Here's my submission sketch for comparison.
In the sketch, one puppet asks the setup question, while in Dan Piraro's finished panel, the conversation is between the ventriloquists. I'm only guessing, but I think Dan made that choice to keep the magical/absurd aspect focused on the sleeping dummy. This is a quiet little gag, so it probably doesn't need two dummies behaving like people. Either way works, but it is interesting to note the slightly different feel in each approach.
Dan likes to draw the dummy and ventriloquist in matching outfits, which is a nice, funny touch. And now I want a red tuxedo.
An earlier sketch, never submitted, shows just one ventriloquist on stage with a sleeping dummy.
I'd intended to show him thinking something like What a time for my arm to fall asleep!, but felt the gag didn't have enough punch, and almost immediately scribbled this thumbnail in the margin of the same sketchbook page.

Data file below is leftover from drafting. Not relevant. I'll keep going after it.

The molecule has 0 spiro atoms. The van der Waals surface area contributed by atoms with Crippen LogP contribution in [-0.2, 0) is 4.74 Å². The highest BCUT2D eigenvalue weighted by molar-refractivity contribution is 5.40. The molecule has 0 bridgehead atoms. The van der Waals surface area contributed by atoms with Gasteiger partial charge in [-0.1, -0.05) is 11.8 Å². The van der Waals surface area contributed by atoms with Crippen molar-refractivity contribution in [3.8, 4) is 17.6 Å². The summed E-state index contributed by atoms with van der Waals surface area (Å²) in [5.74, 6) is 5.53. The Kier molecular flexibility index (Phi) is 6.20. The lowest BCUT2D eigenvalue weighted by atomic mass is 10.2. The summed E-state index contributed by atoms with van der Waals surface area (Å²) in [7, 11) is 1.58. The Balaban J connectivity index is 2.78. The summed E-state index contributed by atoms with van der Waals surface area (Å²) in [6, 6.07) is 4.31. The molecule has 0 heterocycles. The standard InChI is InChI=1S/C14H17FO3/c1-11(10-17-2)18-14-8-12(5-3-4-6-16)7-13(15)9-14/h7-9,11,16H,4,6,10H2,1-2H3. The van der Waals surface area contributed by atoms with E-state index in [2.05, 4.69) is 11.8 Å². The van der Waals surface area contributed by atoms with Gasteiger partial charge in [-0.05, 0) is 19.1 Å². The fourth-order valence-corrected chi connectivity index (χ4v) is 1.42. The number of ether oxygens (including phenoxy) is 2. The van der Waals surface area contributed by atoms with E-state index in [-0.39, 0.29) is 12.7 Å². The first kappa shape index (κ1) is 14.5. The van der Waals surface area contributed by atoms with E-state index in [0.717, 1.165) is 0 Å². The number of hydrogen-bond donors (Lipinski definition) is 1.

Intermezzo:Dan's drawing of the matching outfits reminded me of these uncannily accurate dummies of the band NRBQ, which appeared on the cover of their 2004 album Dummy.
|Clockwise from top left: Joey Spampinato, Tommy Ardolino, Johnny Spampinato, Terry Adams|
Back on topic:Ventriloquists and dummies are certainly staple characters in gag cartoons (not to mention bad horror movies). One wonders if there's been a cartoon with a ventriloquist and a dummy on a desert island, being visited by the Grim Reaper.
Here's a ventriloquist-themed illustration I did ten years ago. I believe it was done for the now-defunct New York Press, probably for the astrology column.
As always, you are invited to browse the many collaborations between Dan Piraro and me right here in this blog's Bizarro archive.
Another new bit will appear a week from today.